VESTed interest

 

Doctoral psychology students use behavioral insights to tweak Academy curriculum

When new police recruits start their training at the Indiana Law Enforcement Academy this year, they may have some UIndy students to thank for part of their curriculum. Doctoral-level psychology students in Professor David Wantz’s Psychological Consultation and Education class spent a semester reviewing training material at the Academy and making suggestions for improvement.

They discovered that the Academy curriculum that was being employed to understand human behavior was out of date. As part of a class assignment, the doctoral students reviewed the content being taught and realized that their knowledge of human behavior and reaction could be helpful. The UIndy students developed new behavioral objectives designed to keep officers calm, safe, alert, and certain while on duty. Students came up with a simple model that can be applied to all the skills the Academy trainees are learning: having situational awareness, maintaining a duty to self, and maintaining a duty to others. Situational awareness is about understanding how to lower anxiety in a situation—such as a traffic stop—or how to predict whether the anxiety is escalating.

Lowering anxiety

The psychology students want the police recruits to become aware of how others may react to their behaviors and how an officer’s action can affect a situation. Methods such as lowering one’s voice, repeating a command, or simply slowing down can help to lower the anxiety in a situation. To help the trainees quickly identify risk factors in a situation, the psychology students developed a protocol called VEST, which refers to the potential for Violence, Emotional state, Situation, and Type of call. The officers can use a simple red/yellow/green evaluation process to determine the level of action needed.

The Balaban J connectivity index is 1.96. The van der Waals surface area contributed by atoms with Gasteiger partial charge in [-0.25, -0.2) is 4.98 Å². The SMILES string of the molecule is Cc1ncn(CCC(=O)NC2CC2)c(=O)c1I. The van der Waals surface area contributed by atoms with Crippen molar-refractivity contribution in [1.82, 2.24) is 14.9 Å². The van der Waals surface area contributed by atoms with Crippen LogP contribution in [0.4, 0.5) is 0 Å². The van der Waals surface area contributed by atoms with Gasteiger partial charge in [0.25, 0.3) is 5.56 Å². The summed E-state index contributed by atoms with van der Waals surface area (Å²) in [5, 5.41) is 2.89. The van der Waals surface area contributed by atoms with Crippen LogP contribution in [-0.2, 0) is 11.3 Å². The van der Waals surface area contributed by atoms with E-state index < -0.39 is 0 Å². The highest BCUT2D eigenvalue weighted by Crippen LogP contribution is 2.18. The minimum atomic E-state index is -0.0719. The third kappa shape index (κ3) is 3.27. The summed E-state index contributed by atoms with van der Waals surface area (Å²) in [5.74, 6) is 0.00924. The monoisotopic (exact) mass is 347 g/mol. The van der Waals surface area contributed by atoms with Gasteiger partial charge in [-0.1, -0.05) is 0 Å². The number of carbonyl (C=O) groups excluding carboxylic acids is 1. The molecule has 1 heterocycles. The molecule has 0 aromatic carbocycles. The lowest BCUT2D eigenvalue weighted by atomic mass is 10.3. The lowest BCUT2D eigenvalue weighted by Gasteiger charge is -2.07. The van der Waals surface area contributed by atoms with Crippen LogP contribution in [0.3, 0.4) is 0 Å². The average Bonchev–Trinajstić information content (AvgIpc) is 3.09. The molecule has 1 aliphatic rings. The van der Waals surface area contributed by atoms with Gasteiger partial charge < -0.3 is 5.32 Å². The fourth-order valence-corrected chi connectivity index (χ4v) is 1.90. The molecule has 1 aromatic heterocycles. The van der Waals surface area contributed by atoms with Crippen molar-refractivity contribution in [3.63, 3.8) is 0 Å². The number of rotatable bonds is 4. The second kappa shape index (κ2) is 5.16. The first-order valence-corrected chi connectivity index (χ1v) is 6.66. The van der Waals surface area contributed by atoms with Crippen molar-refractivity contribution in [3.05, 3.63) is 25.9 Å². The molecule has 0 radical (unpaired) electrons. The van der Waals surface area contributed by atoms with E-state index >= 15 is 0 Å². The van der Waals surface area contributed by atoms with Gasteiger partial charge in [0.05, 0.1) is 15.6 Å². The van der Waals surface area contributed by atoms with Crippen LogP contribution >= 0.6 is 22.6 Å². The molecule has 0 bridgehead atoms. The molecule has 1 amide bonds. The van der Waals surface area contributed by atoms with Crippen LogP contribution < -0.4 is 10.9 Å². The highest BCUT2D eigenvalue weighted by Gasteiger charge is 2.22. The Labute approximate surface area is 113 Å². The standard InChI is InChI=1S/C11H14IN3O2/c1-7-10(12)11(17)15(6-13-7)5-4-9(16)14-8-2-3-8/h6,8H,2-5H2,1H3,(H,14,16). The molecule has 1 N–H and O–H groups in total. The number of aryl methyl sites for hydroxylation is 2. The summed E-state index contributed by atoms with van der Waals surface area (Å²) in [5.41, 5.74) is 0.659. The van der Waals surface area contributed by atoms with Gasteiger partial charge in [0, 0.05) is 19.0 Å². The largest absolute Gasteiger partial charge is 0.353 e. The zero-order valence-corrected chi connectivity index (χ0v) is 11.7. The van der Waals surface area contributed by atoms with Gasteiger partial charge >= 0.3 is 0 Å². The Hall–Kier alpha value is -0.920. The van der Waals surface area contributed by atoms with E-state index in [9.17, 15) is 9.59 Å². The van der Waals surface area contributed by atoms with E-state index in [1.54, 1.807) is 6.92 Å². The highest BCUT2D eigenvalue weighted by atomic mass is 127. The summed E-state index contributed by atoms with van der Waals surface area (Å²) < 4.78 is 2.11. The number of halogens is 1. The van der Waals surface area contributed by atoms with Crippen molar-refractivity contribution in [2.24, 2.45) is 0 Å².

“We want to find ways to help the officers understand the relationship between performance and anxiety,” explains Wantz. “Our students were using their clinical skills to inform their consultation, training, and teaching in a real-world setting.”

In May, psychology students began working with the Academy to help provide an evaluation of its recruits’ reading comprehension. The UIndy team will make recommendations about possible changes to the exam. Wantz would like students to understand that as psychologists, they may be asked to consult, evaluate, and use their skills beyond a private practice.

“Students were skeptical at the beginning of the semester, but by the end, when they realized how they could use their clinical skills, they were very excited,” says Wantz. “And when competing for internships or a job, skills such as consultation, training, and teaching will really give them a leg up on the competition.”